Everolimus treatment was initiated as a third-line treatment in the majority of patients (83%) and the initial dose of everolimus was given as 10 mg/day (n=99). Patients received everolimus until progression, death, or the end of the follow-up period. Best responses to everolimus treatment were stable disease in 42%, followed by complete response in 2% and partial response in 2%. The objective response rate and the disease control rate were calculated as 4% and 46%, respectively. Disease progression was observed in 22% of patients. No follow-up outcomes were available for 32% of patients (Table 2).
Table 2 Survival and response rates with everolimus treatment
The median PFS with everolimus treatment was 8.1 months (95% CI: 5.1–11.1), and the median OS was 17.6 months (95% CI: 10.1–25.1). One- and 2-year survival rates for everolimus were found as 58% and 41%, respectively. Effects of achieved responses to previously used medications on PFS and OS following everolimus are presented in Table 3. A significantly longer PFS was observed in patients treated with everolimus who showed longer durations of response with interferon and anti-VEGF agents during the first- and second-line treatments. OS was also longer in these patients, however, not with a statistical significance (Figure 1).
Table 3 The effect of previous treatments on mPFS and mOS with everolimus
Figure 1 Progression-free survival with everolimus.
The safety profile of everolimus treatment was mostly related with progression and progression-related deaths. During the follow-up period of patients (~3½ years, median duration of follow-up: 40.5 months), 59% had progression of disease. At the end of the follow-up period, 28% of patients were alive and 8% of patients were recorded as lost to follow-up.
There were 64 different adverse events recorded, and in 24 cases, the adverse event was evaluated as possibly related to everolimus treatment by the treating physicians (Table 4).
Table 4 Adverse events
Most frequently reported adverse events (5% or higher), classified into Medical Dictionary for Regulatory Activities (MedDRA) system–organ class in decreasing order were as follows: gastrointestinal disorders: stomatitis (8%); respiratory, thoracic, and mediastinal disorders: pneumonia/pneumonitis (8%); cardiac disorders: cardiac/cardiopulmonary arrest (7%); and general disorders and administrative site conditions: fatigue (5%).
Everolimus is currently used as a standard treatment for patients who previously progressed on a VEGF-targeted therapy in mRCC.6 The results of REnal Cell cancer treatment with Oral RAD001 given Daily (RECORD-1) and REACT studies, which used everolimus, showed that it was well tolerated in patients with mRCC and was an effective and safe second-line treatment for this progressive and lethal disease.8,10 In the pivotal study of RECORD-1, the median PFS was found to be 4.9 months and the median OS was 14.8 months.8 The results of our observational study, on the other hand, indicate longer durations with everolimus treatment; the median PFS was 8.1 months and the median OS was 17.6 months.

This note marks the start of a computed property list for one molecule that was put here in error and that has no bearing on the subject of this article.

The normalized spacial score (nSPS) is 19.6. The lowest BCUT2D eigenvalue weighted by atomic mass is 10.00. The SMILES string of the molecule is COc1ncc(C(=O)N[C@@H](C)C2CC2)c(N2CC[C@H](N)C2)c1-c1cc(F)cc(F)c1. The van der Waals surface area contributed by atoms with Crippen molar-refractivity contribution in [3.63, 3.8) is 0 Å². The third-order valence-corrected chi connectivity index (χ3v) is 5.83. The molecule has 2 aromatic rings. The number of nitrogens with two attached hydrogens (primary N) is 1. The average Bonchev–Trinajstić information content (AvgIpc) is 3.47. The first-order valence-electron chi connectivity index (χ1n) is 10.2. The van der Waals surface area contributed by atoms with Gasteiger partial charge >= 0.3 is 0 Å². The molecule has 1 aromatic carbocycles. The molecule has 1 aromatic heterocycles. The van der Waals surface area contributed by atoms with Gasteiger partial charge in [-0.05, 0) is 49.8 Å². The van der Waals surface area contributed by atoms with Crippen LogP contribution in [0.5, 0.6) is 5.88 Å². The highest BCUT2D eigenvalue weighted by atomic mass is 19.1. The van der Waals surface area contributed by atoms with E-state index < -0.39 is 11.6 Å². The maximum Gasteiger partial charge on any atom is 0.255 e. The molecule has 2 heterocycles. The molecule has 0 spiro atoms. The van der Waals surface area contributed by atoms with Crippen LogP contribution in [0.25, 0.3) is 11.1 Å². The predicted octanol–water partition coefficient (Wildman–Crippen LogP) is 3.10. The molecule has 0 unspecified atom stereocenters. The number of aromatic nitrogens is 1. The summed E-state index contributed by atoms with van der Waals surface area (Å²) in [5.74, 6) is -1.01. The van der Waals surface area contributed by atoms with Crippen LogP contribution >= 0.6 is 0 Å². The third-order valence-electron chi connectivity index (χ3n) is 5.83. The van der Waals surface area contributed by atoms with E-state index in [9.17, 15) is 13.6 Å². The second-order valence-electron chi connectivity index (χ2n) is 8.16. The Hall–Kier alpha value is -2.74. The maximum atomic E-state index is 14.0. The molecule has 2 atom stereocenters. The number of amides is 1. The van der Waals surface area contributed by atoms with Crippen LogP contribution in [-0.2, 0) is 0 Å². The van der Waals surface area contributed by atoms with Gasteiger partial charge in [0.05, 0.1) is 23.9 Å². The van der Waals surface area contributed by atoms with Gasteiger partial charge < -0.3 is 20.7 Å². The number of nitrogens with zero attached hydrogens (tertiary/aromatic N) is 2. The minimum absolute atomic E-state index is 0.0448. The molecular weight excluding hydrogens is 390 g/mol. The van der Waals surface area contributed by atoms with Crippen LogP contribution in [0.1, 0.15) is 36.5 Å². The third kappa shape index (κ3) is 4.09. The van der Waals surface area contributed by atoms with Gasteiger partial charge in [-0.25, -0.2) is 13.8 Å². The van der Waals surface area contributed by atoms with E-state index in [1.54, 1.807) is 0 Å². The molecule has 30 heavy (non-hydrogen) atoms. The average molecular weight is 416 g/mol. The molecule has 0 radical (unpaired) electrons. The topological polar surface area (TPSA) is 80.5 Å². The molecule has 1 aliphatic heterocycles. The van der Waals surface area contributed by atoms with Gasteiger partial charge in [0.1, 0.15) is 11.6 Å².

The results of our study, which collected data in a real-life setting in Turkey, proved a better overall response based on survival times while showing the efficacy of everolimus treatment and presenting an acceptable safety profile. The findings of this study confirm that everolimus is a safe and effective treatment option as a second- and third-line treatment due to the limited therapeutic efficacy of interferon, which is reimbursed as a first-line treatment in Turkey.
Also, in Turkey, due to local reimbursement requirements, mTOR inhibitors can be used only after mandatory first-line treatment with interferon and subsequent anti-VEGF usage in second line. This condition makes mTOR inhibitors as a third-line treatment option in local situation. This paper presents preliminary data of everolimus treatment from a prospective observational study, which is important because it is unique on the basis of its use as a third-line treatment option.
The limitation of this study could be its non-interventional design that resulted in a higher number of lost to follow-up patients, which may have been caused by the nature of routine clinical practice. An additional limitation of the study was the collection of survival data consecutively for first-, second- and third-line treatments. For this reason, survival data are reflected as an OS for RCC. These limitations also might have impacted negatively on the collection of safety profile data. Some adverse events that are related with everolimus use were not recorded as planned. In this study, the most frequently reported adverse event was progression, most probably due to treatment with everolimus at much later stages of the disease. On the other hand, stomatitis and pneumonia/pneumonitis were the other two frequent adverse events. However, non-infectious pneumonitis (including interstitial lung disease) is a class effect of rapamycin derivatives, including everolimus, and has been frequently reported in patients taking everolimus. Oral ulcerations and hematologic adverse events were generally expected. Despite term differences, the safety profile was evaluated to be consistent with the available data in this specific patient group.
As a conclusion, this non-interventional, real-life study showed the routine clinical use of everolimus as a third-line treatment in a comparatively sizeable number of patients with mRCC. Favorable efficacy and safety were shown for patients treated with everolimus after at least two previous lines of treatment, the first-line being interferon.
The authors thank Dr Bülent Yalçin, Yildirim Beyazit University, Clinic of Oncology, Ankara, Turkey and Dr Erdem Özdemir, Novartis Oncology, Istanbul, Turkey for careful review of this article and supporting conduct of this study.
Dr Esat Ulay is an employee of Novartis. The other authors report no conflicts of interest in this work.